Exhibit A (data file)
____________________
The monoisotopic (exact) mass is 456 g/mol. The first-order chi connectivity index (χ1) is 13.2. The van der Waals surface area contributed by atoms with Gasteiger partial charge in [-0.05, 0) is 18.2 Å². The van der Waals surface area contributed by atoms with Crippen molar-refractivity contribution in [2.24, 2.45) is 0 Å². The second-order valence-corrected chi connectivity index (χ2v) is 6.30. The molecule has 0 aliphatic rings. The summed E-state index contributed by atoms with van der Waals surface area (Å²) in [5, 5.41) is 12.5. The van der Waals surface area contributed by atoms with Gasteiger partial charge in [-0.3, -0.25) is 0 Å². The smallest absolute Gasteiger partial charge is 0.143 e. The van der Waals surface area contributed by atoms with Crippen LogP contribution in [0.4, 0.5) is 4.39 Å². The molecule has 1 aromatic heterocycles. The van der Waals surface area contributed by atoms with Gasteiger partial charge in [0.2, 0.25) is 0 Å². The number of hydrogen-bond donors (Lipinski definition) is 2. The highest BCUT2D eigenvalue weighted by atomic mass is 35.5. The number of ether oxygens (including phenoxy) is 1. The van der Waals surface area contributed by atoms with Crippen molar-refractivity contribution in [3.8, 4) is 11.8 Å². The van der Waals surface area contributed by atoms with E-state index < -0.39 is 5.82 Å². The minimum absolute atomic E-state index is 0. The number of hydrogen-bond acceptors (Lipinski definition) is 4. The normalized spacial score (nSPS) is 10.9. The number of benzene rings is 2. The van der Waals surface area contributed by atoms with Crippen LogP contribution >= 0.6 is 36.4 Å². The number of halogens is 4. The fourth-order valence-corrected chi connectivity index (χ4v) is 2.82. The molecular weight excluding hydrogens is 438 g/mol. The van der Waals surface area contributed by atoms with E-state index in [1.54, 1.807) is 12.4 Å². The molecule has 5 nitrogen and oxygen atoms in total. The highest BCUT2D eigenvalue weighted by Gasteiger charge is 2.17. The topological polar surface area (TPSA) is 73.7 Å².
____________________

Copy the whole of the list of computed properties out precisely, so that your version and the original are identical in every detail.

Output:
The monoisotopic (exact) mass is 456 g/mol. The first-order chi connectivity index (χ1) is 13.2. The van der Waals surface area contributed by atoms with Gasteiger partial charge in [-0.05, 0) is 18.2 Å². The van der Waals surface area contributed by atoms with Crippen molar-refractivity contribution in [2.24, 2.45) is 0 Å². The second-order valence-corrected chi connectivity index (χ2v) is 6.30. The molecule has 0 aliphatic rings. The summed E-state index contributed by atoms with van der Waals surface area (Å²) in [5, 5.41) is 12.5. The van der Waals surface area contributed by atoms with Gasteiger partial charge in [-0.3, -0.25) is 0 Å². The smallest absolute Gasteiger partial charge is 0.143 e. The van der Waals surface area contributed by atoms with Crippen LogP contribution in [0.4, 0.5) is 4.39 Å². The molecule has 1 aromatic heterocycles. The van der Waals surface area contributed by atoms with Gasteiger partial charge in [0.2, 0.25) is 0 Å². The number of hydrogen-bond donors (Lipinski definition) is 2. The highest BCUT2D eigenvalue weighted by atomic mass is 35.5. The number of ether oxygens (including phenoxy) is 1. The van der Waals surface area contributed by atoms with Crippen molar-refractivity contribution in [3.8, 4) is 11.8 Å². The van der Waals surface area contributed by atoms with E-state index < -0.39 is 5.82 Å². The minimum absolute atomic E-state index is 0. The number of hydrogen-bond acceptors (Lipinski definition) is 4. The normalized spacial score (nSPS) is 10.9. The number of benzene rings is 2. The van der Waals surface area contributed by atoms with Crippen LogP contribution >= 0.6 is 36.4 Å². The number of halogens is 4. The fourth-order valence-corrected chi connectivity index (χ4v) is 2.82. The molecular weight excluding hydrogens is 438 g/mol. The van der Waals surface area contributed by atoms with E-state index in [1.54, 1.807) is 12.4 Å². The molecule has 5 nitrogen and oxygen atoms in total. The highest BCUT2D eigenvalue weighted by Gasteiger charge is 2.17. The topological polar surface area (TPSA) is 73.7 Å².